Can you be more specific? Do you want to mount the bracket to the fans attached to the radiator or on the other side directly to the radiator? Which bracket? Many (but not all!) radiators have some sort of protection from going to deep with screws. I would probably use the short screws that came with your radiator that were meant to mount it directly to the case. Should be close enough but if you want to be sure: measure them. If you want to put them on the fans mounted to the radiator I'd use the long screws meant for that. They are long enough to mount the whole construction with these to the case, so as long as the material on the bracket isn't too long, it will work. 

23 minutes ago, Koeshi said:

Lastly, just to confirm, using de-ionised water plus biocide should be fine, right?  There is no need to use specifically distilled water.

Use distilled water! The minerals and impurities in deionised water can quickly lead to corrosion or chemical issues - and it is still conductive from the get go (although distilled water will over time pick up ions and become conductive as well).


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Posted · Original PosterOP
1 hour ago, bowrilla said:

Yes, you can turn your PSU on. You don't need such a plug for this. An actual paper clip or piece of wire is all it takes - you just need to short the right pins. See this PDF from Silverstone. The ATX pinout is also documented on Wikipedia. You need to short PS_ON with ground. It will turn on and keep on as long as PS_ON is set to ground. I suggest turning it on and off either on the back of the PSU or with a switchable extension cord.

Okay, thanks, I think I understand that.  From what I see the connector that I have is just a pre-made way of shorting the pins.  Does that seem right?

 

1 hour ago, bowrilla said:

Can you be more specific? Do you want to mount the bracket to the fans attached to the radiator or on the other side directly to the radiator? Which bracket? Many (but not all!) radiators have some sort of protection from going to deep with screws. I would probably use the short screws that came with your radiator that were meant to mount it directly to the case. Should be close enough but if you want to be sure: measure them. If you want to put them on the fans mounted to the radiator I'd use the long screws meant for that. They are long enough to mount the whole construction with these to the case, so as long as the material on the bracket isn't too long, it will work.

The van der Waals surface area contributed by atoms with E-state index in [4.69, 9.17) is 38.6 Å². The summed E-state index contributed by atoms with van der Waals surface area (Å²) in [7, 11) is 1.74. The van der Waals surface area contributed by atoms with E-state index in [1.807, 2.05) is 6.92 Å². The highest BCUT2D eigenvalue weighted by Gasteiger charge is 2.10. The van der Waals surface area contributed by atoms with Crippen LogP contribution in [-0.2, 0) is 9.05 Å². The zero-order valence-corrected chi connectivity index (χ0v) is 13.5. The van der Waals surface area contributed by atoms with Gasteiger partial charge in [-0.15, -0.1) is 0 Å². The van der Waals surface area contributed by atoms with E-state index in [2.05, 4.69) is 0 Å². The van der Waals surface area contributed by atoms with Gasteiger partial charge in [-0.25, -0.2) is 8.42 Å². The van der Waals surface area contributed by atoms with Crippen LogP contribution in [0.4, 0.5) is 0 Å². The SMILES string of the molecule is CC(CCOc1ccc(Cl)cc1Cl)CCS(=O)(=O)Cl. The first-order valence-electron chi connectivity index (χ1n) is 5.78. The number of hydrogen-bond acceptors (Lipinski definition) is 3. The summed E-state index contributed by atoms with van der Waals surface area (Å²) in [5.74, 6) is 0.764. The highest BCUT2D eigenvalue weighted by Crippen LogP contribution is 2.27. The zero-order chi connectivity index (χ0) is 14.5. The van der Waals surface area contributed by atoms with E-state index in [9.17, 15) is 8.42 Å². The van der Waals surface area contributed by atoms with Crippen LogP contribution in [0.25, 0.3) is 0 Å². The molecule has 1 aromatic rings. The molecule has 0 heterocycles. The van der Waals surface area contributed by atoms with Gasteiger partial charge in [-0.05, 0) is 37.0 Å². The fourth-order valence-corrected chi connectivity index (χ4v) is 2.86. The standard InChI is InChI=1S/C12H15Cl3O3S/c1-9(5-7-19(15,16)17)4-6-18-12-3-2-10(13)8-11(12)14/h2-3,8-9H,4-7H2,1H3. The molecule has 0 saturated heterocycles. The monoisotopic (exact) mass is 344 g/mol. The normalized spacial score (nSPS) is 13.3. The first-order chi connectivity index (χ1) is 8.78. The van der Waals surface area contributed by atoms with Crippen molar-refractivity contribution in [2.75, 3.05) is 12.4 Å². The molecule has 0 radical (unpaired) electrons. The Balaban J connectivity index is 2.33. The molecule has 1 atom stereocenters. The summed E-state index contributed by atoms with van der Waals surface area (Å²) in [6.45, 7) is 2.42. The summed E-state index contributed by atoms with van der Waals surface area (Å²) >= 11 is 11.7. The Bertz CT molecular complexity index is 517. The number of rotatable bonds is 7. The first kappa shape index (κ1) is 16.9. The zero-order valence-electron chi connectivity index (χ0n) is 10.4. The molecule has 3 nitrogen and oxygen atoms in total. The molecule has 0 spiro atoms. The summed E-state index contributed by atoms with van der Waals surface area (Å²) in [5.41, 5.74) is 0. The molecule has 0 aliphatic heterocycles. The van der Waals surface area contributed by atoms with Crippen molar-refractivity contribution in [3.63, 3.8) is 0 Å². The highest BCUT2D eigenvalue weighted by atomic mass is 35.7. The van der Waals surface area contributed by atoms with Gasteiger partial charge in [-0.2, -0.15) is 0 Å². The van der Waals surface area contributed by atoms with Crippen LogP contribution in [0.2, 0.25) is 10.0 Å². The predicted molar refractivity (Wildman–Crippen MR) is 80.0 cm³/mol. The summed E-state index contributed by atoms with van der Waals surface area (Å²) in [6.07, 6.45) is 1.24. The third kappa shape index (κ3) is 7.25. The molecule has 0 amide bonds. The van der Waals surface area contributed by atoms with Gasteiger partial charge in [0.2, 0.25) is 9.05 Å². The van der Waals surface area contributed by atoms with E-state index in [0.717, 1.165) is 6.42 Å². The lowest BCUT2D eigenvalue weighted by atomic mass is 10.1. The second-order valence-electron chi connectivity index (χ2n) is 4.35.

Sorry for not being clear enough, this is what in mind:

 

pump/res -> fans -> radiator -> case

 

parts are:

HEATKILLER 100 (and its fan mounting kit) -> EK VARDAR -> Alphacool NexXxoS ST30 -> case

 

I hope that is clearer, though my take away from what you said is try with the shorter ones first and then switch to the larger ones if needed.

 

2 hours ago, bowrilla said:

Use distilled water! The minerals and impurities in deionised water can quickly lead to corrosion or chemical issues - and it is still conductive from the get go (although distilled water will over time pick up ions and become conductive as well).

Okay, thanks.  I'll take a look and see what I can find.  I was going with deionised because of the price difference.

 

2 hours ago, Ankh tech tips said:

1 - some res/pumps com with a 4 pin molex connector to the psu, to jump start test it

 

2 - Attach it to the fan, not the reservoir, one side of the fan to the rad, the other to the res/pump

 

3 - Yes, but a proper clear coolant is recommended, even over distilled water, but its your choice, although over time some leaks could happen or algae could grow

Thanks for the feedback :)

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1 minute ago, Koeshi said:

Does that seem right?

yep. There's no need for it but if you have such a plug, use it. It's the safer fool proof way.

 

2 minutes ago, Koeshi said:

pump/res -> fans -> radiator -> case

 

parts are:

HEATKILLER 100 (and its fan mounting kit) -> EK VARDAR -> Alphacool NexXxoS ST30 -> case

 

I hope that is clearer, though my take away from what you said is try with the shorter ones first and then switch to the larger ones if needed.

I don't see how you could get away with short screws. You have to mount both the fans and the pump-res mount to the radiator. You need longer screws to go all the way through the fans into the mounting holes on the rad. Unless they packed more than 2 type of screws in the pack of the rads (don't think so but can obviously vouch for it) you go for the longer ones as long as the fans are of regular depth (25mm). The Alphacool rads have little protective ledges to prevent damaging the rad with your screws.